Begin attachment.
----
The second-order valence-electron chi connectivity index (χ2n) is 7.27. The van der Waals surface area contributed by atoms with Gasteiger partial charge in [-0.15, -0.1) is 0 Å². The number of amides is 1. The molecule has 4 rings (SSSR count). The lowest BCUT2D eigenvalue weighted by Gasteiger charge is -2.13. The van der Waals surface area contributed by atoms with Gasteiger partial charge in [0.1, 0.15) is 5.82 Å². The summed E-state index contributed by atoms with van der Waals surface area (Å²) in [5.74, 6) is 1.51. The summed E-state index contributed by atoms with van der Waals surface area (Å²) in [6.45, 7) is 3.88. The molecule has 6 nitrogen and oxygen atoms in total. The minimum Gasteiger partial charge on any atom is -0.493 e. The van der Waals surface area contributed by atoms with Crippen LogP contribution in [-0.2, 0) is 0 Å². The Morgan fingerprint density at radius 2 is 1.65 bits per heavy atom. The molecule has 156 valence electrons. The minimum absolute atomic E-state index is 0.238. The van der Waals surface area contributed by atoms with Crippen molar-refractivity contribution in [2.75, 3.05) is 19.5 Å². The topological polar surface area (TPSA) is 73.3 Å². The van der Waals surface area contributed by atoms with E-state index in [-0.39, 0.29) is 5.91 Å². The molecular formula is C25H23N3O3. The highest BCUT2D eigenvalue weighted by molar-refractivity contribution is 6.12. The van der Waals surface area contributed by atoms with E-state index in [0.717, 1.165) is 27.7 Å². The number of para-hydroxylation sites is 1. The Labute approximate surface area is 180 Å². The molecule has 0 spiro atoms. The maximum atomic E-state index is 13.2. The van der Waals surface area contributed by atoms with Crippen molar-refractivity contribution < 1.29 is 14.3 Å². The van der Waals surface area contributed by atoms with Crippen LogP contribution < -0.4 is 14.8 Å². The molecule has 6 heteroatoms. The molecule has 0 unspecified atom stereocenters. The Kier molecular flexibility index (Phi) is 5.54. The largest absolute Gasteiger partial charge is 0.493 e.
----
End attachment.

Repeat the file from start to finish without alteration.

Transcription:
The second-order valence-electron chi connectivity index (χ2n) is 7.27. The van der Waals surface area contributed by atoms with Gasteiger partial charge in [-0.15, -0.1) is 0 Å². The number of amides is 1. The molecule has 4 rings (SSSR count). The lowest BCUT2D eigenvalue weighted by Gasteiger charge is -2.13. The van der Waals surface area contributed by atoms with Gasteiger partial charge in [0.1, 0.15) is 5.82 Å². The summed E-state index contributed by atoms with van der Waals surface area (Å²) in [5.74, 6) is 1.51. The summed E-state index contributed by atoms with van der Waals surface area (Å²) in [6.45, 7) is 3.88. The molecule has 6 nitrogen and oxygen atoms in total. The minimum Gasteiger partial charge on any atom is -0.493 e. The van der Waals surface area contributed by atoms with Crippen LogP contribution in [-0.2, 0) is 0 Å². The Morgan fingerprint density at radius 2 is 1.65 bits per heavy atom. The molecule has 156 valence electrons. The minimum absolute atomic E-state index is 0.238. The van der Waals surface area contributed by atoms with Crippen molar-refractivity contribution in [2.75, 3.05) is 19.5 Å². The topological polar surface area (TPSA) is 73.3 Å². The van der Waals surface area contributed by atoms with E-state index in [-0.39, 0.29) is 5.91 Å². The molecular formula is C25H23N3O3. The highest BCUT2D eigenvalue weighted by molar-refractivity contribution is 6.12. The van der Waals surface area contributed by atoms with E-state index in [0.717, 1.165) is 27.7 Å². The number of para-hydroxylation sites is 1. The Labute approximate surface area is 180 Å². The molecule has 0 spiro atoms. The maximum atomic E-state index is 13.2. The van der Waals surface area contributed by atoms with Crippen molar-refractivity contribution < 1.29 is 14.3 Å². The van der Waals surface area contributed by atoms with Crippen LogP contribution < -0.4 is 14.8 Å². The molecule has 6 heteroatoms. The molecule has 0 unspecified atom stereocenters. The Kier molecular flexibility index (Phi) is 5.54. The largest absolute Gasteiger partial charge is 0.493 e.